Hustle culture is a huge part of our lives, especially for younger people.
In fact, a recent survey from Bankrate found that nearly half of Americans under 35 reports having a side hustle, and nearly 1 in 3 of those side hustlers need the extra income to be able to pay their bills.
Other side hustlers, like myself, seek out extra income to further their financial goals and avoid accruing debt. Side hustles were a major part of what allowed me to pay out of pocket for graduate school and save for a down payment on my house.
While side hustles are a great way to try and get ahead, not all side hustles are created equally, and not all side hustles will be right for you.
Some side hustles simply aren’t worth it.
This article will walk you through some things to consider when looking for a side hustle, as well as how to determine if your side hustle is worth it to you.
Pros and Cons to Hustle Culture
There are many great reasons to have a side hustle beyond the obvious of making more money. Here are some of the potential positives to having a side hustle:
- Increased income
- Exploring passions or interests
- Expanded social circle
- Learn new skills
- Increased exercise, change of pace, or other related benefits
- May open new doors such as starting a business
- May go from a side hustle to a full-time job
Side hustles come with many benefits, but they can also become toxic depending on what you’re doing and how often you’re hustling.
Some cons of side hustling include:
- Reduced social time or time spent doing things you love
- Family or relationship strain
- Health-related issues like stress, lack of sleep or exercise, or unhealthy eating
It’s relatively easy to get swept up in side hustling and to neglect other aspects of your life. Just like anything, it’s important to create a balance when side hustling.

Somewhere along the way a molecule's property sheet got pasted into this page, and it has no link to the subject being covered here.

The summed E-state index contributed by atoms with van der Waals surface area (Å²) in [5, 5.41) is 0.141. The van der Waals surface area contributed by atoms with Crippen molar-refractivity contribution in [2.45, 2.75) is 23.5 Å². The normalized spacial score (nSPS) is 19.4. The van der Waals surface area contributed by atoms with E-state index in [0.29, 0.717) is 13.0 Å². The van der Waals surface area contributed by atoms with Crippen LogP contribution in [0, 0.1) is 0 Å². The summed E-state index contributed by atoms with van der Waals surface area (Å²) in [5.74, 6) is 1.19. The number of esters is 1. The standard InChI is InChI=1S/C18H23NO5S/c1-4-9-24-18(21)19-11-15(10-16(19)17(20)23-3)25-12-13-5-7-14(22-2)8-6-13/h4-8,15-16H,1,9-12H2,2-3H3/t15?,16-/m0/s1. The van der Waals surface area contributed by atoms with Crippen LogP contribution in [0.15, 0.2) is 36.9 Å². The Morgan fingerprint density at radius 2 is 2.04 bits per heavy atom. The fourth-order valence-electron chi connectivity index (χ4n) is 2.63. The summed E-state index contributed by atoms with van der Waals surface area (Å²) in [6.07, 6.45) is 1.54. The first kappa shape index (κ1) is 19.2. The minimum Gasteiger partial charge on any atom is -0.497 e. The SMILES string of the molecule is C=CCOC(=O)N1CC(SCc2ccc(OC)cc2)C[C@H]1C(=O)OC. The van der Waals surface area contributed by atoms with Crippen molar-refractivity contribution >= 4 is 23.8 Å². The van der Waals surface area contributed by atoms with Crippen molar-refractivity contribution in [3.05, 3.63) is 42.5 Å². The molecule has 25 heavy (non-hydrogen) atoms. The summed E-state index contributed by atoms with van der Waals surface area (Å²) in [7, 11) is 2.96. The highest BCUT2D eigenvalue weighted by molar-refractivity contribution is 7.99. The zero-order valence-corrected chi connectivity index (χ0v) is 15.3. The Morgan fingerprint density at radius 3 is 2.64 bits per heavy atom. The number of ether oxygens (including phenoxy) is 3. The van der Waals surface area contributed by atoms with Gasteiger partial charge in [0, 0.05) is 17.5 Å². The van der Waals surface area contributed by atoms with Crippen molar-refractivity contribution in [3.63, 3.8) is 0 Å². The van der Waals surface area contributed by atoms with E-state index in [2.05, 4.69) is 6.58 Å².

Things to Consider When Picking a Side Hustle
Not all side hustles are created equally, and the best side hustles for you might be a horrible choice for someone else. In addition to creating a balance when side hustling, it’s also important to make sure you’re pursuing side hustles that make sense for you and are worth your time.
Also, be aware that you may have to try out several side hustles before finding the one(s) that are best for you. I’ve churned through over 10 side hustles in the past decade, finding what worked best for me.
Here are 4 things to consider when picking a side hustle.
What Are You Good At?
When looking for a side hustle, the first thing to consider is your skill set or what you’re good at. Many great side hustles come about when people take skills to excel at and pursue them outside of their career.
For example, if you’re a teacher, then looking into possible side jobs that require teaching experience or skill is a natural step. You might look to teach English online, teach a class at a local college, join a tutoring company, or offer private tutoring.
If you have great typing or writing skills, potential side hustles based on those skills include proofreading, captioning, or freelance writing.